The strength of the English language is a result of the weakness of early "Angleand." The original Celtic language was overrun by Norsemen from what is now Scandinavia, then Saxon from what is now Germany, then Latin from what was Rome. Being an island, over time England was invaded many times, the invaders bringing their language and politics. When the Normans finally defeated the Anglo-Saxons, the island became subordinate to France -- and French influence spread. Because they were the ruling class, many French words reflected the upper ruling class, whereas the old Anglo-Saxon or Norse words reflected the lower conquered class. And here's where the richness of the language comes -- From 1066 onward, the conquered lived in a hovel or a haus, from the Saxon; the rulers lived in a maison, from the French. Today we have two words in English to describe domiciles, a house for most of us and a mansion for the wealthy.
French has had a huge influence on English since the Normans invaded England in 1066. Because French-speaking people were the rulers, most of our words having to do with the legal system and ruling are French in origin. Examples include words like "administration," "royal," and "trial." Many of the words we use for food are French in origin as well. Examples are "mutton," "beef," and "bacon." "Pastry" is French in origin, too.
The influence of French did not stop in 1066, and many French words and terms have entered English since then, particularly words in the areas of food and the arts. Examples are "du jour" and "à la carte" in restaurants, and in the arts, we have ballet and the novel.
Of course, language drifts both ways. For example, the French use "le weekend" and "le drugstore," both taken directly from English.
I have provided a link to a website that has a list of words of French origin, but all you need to do is open any dictionary and check at the end of a definition to see if a word is French in origin. According to some experts, approximately 40% of our words are French in origin.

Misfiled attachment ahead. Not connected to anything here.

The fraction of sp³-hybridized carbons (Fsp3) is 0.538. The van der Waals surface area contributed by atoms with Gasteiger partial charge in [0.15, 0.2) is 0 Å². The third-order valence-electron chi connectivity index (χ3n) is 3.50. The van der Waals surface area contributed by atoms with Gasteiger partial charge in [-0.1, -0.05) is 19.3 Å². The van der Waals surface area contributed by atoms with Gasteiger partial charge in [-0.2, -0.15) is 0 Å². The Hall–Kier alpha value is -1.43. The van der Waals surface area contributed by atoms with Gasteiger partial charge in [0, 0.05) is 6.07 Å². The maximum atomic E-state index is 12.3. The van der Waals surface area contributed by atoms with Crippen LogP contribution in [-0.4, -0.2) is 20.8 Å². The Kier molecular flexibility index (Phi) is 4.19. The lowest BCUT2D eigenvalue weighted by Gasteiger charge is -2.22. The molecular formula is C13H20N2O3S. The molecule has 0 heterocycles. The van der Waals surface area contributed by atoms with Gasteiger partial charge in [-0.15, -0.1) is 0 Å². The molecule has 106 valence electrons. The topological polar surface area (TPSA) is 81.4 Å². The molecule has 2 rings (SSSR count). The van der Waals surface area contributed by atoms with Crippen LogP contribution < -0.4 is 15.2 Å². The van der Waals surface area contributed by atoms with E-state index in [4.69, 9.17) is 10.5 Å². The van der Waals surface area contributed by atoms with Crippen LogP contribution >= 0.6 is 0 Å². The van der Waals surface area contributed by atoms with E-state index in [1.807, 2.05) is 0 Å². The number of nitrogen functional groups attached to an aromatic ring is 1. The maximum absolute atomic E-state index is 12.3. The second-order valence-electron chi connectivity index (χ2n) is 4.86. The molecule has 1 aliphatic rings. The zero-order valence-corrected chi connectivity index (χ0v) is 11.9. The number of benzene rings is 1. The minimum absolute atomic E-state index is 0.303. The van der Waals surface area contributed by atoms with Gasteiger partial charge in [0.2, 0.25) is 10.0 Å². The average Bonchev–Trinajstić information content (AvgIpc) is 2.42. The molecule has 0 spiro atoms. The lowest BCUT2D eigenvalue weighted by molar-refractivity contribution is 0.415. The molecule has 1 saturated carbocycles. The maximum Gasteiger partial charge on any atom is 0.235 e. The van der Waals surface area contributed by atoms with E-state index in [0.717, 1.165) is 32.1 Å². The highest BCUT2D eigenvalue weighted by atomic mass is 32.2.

Because the Normans invaded England in 1066, the French language has had a tremendous impact on the English language. The French of that time has impacted English vocabulary with French words making up something like 40 percent of English words.
The words that have come from French are not limited to obvious ones. Many words that we now think of simply as English have their origins in French. For example, the words story, servant, messenger, and baron all come from French and were borrowed after the Norman Conquest.
Some other words that have become so much a part of English that we do not think of them as French are: government, state, royal, judge, jury, felon, art, music, painting and color.
As you can see, these are words that do not sound French to us, but nonetheless come from that language.
The English language, especially its American dialect, is largely words borrowed from other languages, including French. Words like Rendezvous, a la carte, and concierge, among hundreds of others, are French words that have made it into common everyday English usage, although it is safe to say that most Americans don't remember or realize that they have French origins.
In the United States, a large number of places in the Mississippi River Valley still bear the original French names - Des Moines, Baton Rouge, New Orleans, and while the French pronunciation is mostly lost when spoken by Americans in the English language, the French language in the form of these words is used every day.
By the way, Go New Orleans Saints! How many people have said those French words today?